THINGS are finally looking up for Barbie.
Mattel, the toy company behind the plastic dolls, said there were some signs of improving demand for Barbie ahead of its planned makeover of the brand, including Barbie dolls with different skin tones, eye colors and nose shapes to better relate to multicultural girls and their mothers.
The El Segundo, California, company also reported better-than expected financial results for the first quarter and its shares rose more than 5 percent on Friday.
Mattel said late Thursday that more people were buying Barbie dolls in US stores. BMO Capital Markets analyst Gerrick Johnson said the rise was a “positive” development, in a note to clients. However, Mattel said overall sales of the brand including sales to retailers were still down 14 percent, largely because of the stronger dollar.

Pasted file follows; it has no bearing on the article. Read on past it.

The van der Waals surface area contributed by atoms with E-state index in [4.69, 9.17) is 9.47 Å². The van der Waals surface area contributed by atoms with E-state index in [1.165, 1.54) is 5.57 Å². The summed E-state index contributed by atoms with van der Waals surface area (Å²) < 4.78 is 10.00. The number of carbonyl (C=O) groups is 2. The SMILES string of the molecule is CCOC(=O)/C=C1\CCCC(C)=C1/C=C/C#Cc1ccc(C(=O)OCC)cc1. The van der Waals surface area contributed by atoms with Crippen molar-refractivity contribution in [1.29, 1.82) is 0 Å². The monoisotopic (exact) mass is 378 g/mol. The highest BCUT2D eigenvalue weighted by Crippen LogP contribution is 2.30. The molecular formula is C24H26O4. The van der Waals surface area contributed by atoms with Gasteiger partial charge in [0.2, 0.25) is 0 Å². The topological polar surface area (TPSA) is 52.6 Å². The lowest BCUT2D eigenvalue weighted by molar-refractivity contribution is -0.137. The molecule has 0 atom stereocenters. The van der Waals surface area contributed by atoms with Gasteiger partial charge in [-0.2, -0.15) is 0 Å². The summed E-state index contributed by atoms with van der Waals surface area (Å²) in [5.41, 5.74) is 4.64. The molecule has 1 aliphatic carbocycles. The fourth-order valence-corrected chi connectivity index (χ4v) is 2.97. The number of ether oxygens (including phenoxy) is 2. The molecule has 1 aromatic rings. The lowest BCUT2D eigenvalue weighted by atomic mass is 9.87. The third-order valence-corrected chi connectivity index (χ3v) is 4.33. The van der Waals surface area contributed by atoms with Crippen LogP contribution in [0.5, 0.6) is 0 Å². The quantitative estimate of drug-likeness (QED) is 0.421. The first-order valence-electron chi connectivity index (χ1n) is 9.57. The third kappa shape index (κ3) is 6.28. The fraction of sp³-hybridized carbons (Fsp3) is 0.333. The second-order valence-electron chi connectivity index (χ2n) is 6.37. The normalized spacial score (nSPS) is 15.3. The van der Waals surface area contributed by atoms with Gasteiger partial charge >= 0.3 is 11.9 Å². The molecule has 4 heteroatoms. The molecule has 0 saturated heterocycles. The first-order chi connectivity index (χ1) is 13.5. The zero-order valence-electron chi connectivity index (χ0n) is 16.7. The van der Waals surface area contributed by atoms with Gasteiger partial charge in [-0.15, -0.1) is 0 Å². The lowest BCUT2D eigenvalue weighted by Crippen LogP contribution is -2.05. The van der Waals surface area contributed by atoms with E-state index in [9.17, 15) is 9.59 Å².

Barbie sales have fallen as kids turn to tablets and other toys. Mattel hopes to reinvent the brand this year. In June, Barbie have 23 new looks with different skin tones and hair colors. One has freckles, a wide nose and curly hair. Another has almond-shaped brown eyes and dark skin. Mattel said it wants to make dolls that girls and their moms can better relate to. The dolls will be part of its core Fashionista line.
“This will be an important cultural milestone for the brand,” said Richard Dickson, Mattel’s president and chief operating officer, in a conference call with investors on Thursday.
As part of the launch, Barbie will also get a photo spread in Italian version of fashion magazine Vogue. Mattel said that it will also release three Barbie movies this year, one more than usual. The movies, which will air on cable channel Nickelodeon and be released on DVD, can increase sales of the doll, the company said.
To develop new toys, Mattel announced Friday that it will partner with Quirky, a company that helps inventors bring their ideas to life. With the partnership, Mattel and Quirky will seek ideas from customers for new toys and games. “This marks a new era for Mattel,” said Dickson, in a written statement. (AP)